I realized that the element that made our friendship work over the years was not my Christ-like love for her. I was on a mission of self-fulfillment. And it worked. My way of buying into her friendship was padding her approval, her loyalty, playing her side. Even when I disagreed. Even when it left me frustrated. And when that was eliminated, our friendship uncoiled.

For months my stomach knit an anxiety scarf -- a far less fashionable version of the infinity scarf -- were these snubbed olive branches my fault? Should I make harder amends? Attempt to reconcile, despite the advice of those around me? Despite her unwillingness to even be in the same room as me? Fall into the same submission born out of the hope to be well-liked and popular over a representative of Christ and His love for me?

Or should I check out?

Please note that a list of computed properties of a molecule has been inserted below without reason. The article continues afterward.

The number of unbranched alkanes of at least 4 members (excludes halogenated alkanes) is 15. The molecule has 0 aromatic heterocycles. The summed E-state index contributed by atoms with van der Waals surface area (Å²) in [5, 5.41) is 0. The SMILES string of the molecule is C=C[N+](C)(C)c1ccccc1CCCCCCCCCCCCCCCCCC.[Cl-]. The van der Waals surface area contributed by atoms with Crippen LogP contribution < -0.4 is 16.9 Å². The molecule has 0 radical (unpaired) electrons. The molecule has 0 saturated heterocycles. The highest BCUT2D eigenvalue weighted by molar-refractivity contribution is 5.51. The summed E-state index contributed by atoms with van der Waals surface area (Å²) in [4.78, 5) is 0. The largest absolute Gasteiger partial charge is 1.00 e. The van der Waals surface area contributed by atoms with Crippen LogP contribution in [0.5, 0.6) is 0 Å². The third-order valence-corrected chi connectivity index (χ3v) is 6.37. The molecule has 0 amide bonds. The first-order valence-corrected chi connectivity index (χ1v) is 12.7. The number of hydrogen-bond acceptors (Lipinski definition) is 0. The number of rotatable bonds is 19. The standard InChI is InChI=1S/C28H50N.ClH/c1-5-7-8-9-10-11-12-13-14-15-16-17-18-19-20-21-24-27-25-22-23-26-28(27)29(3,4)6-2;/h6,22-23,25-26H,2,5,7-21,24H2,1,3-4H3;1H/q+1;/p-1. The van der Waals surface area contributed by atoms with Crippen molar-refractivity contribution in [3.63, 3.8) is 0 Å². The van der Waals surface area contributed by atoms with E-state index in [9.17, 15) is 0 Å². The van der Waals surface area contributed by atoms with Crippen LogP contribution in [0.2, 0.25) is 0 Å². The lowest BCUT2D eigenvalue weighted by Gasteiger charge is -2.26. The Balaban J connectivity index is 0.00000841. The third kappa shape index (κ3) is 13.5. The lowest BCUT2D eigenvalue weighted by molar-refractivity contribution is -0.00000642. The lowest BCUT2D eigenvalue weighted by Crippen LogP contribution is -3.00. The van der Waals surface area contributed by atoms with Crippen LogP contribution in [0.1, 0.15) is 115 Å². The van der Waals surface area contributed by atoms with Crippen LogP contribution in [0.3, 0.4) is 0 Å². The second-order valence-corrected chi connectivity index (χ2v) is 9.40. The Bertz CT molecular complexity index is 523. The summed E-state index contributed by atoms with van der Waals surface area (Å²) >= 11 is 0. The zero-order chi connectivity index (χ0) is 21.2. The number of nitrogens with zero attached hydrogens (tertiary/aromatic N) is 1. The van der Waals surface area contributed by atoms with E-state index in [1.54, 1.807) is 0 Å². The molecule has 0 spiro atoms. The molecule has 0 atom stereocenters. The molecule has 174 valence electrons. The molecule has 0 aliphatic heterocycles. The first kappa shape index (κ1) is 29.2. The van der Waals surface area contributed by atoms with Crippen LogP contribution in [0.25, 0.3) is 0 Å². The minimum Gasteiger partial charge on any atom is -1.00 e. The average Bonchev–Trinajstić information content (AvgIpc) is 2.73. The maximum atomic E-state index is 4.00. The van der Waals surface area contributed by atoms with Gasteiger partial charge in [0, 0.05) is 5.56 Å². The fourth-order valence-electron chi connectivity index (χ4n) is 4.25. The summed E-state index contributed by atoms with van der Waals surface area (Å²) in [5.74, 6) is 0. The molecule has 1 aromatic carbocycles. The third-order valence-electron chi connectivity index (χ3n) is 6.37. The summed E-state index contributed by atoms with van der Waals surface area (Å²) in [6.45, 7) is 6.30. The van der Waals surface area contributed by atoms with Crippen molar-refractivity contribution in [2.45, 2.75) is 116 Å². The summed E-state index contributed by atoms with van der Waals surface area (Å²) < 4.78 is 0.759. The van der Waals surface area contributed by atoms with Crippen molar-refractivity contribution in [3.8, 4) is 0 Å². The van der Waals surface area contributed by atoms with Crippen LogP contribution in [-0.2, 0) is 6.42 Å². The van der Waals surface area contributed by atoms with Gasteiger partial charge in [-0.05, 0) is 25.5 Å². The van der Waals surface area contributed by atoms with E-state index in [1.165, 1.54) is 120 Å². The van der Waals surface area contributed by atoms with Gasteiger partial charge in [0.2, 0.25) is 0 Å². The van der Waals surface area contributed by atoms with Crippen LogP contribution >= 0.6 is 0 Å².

Dust off my hands. 

Buckle down in my boundaries.

Be content with my inability to retrieve her.

Be at peace with the release.
Chock it all up to female drama. And consider myself blessed from jumping off her wagon.

Because, who needs the drama?

"Female friendship is hard."

Somewhere along the beaten, growing up path, I remember hearing females lament this. To other females.

I don't want the drama.

I get along better with guys.

Girls are such back-stabbers. 

It's just easier to be alone.

The truth is, it is easier to be alone. It is easier to save the drama for the dramatic. Friendship sometimes means potential rejection. Being ignored through your best efforts. Being unforgiven in a year-long spat. It means vulnerability. It means a willingness to get hurt.